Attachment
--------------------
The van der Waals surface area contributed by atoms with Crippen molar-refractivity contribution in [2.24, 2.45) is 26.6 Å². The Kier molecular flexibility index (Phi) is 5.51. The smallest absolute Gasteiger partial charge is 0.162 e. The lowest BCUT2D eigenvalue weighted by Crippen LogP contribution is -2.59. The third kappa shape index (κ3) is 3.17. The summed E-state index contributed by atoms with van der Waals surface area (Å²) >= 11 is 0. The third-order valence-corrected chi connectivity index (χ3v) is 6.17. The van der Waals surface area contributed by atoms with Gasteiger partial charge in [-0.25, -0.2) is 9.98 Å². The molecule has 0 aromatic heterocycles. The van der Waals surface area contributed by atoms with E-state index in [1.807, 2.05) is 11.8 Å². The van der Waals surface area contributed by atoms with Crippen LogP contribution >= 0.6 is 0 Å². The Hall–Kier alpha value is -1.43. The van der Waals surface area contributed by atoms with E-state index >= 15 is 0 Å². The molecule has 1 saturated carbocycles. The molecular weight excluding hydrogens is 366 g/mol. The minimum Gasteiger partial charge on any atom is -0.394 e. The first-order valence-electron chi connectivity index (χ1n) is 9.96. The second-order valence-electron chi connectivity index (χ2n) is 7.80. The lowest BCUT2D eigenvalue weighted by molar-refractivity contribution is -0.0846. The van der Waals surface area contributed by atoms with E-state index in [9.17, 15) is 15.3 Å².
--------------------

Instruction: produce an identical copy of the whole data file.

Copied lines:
The van der Waals surface area contributed by atoms with Crippen molar-refractivity contribution in [2.24, 2.45) is 26.6 Å². The Kier molecular flexibility index (Phi) is 5.51. The smallest absolute Gasteiger partial charge is 0.162 e. The lowest BCUT2D eigenvalue weighted by Crippen LogP contribution is -2.59. The third kappa shape index (κ3) is 3.17. The summed E-state index contributed by atoms with van der Waals surface area (Å²) >= 11 is 0. The third-order valence-corrected chi connectivity index (χ3v) is 6.17. The van der Waals surface area contributed by atoms with Gasteiger partial charge in [-0.25, -0.2) is 9.98 Å². The molecule has 0 aromatic heterocycles. The van der Waals surface area contributed by atoms with E-state index in [1.807, 2.05) is 11.8 Å². The van der Waals surface area contributed by atoms with Crippen LogP contribution >= 0.6 is 0 Å². The Hall–Kier alpha value is -1.43. The van der Waals surface area contributed by atoms with E-state index >= 15 is 0 Å². The molecule has 1 saturated carbocycles. The molecular weight excluding hydrogens is 366 g/mol. The minimum Gasteiger partial charge on any atom is -0.394 e. The first-order valence-electron chi connectivity index (χ1n) is 9.96. The second-order valence-electron chi connectivity index (χ2n) is 7.80. The lowest BCUT2D eigenvalue weighted by molar-refractivity contribution is -0.0846. The van der Waals surface area contributed by atoms with E-state index in [9.17, 15) is 15.3 Å².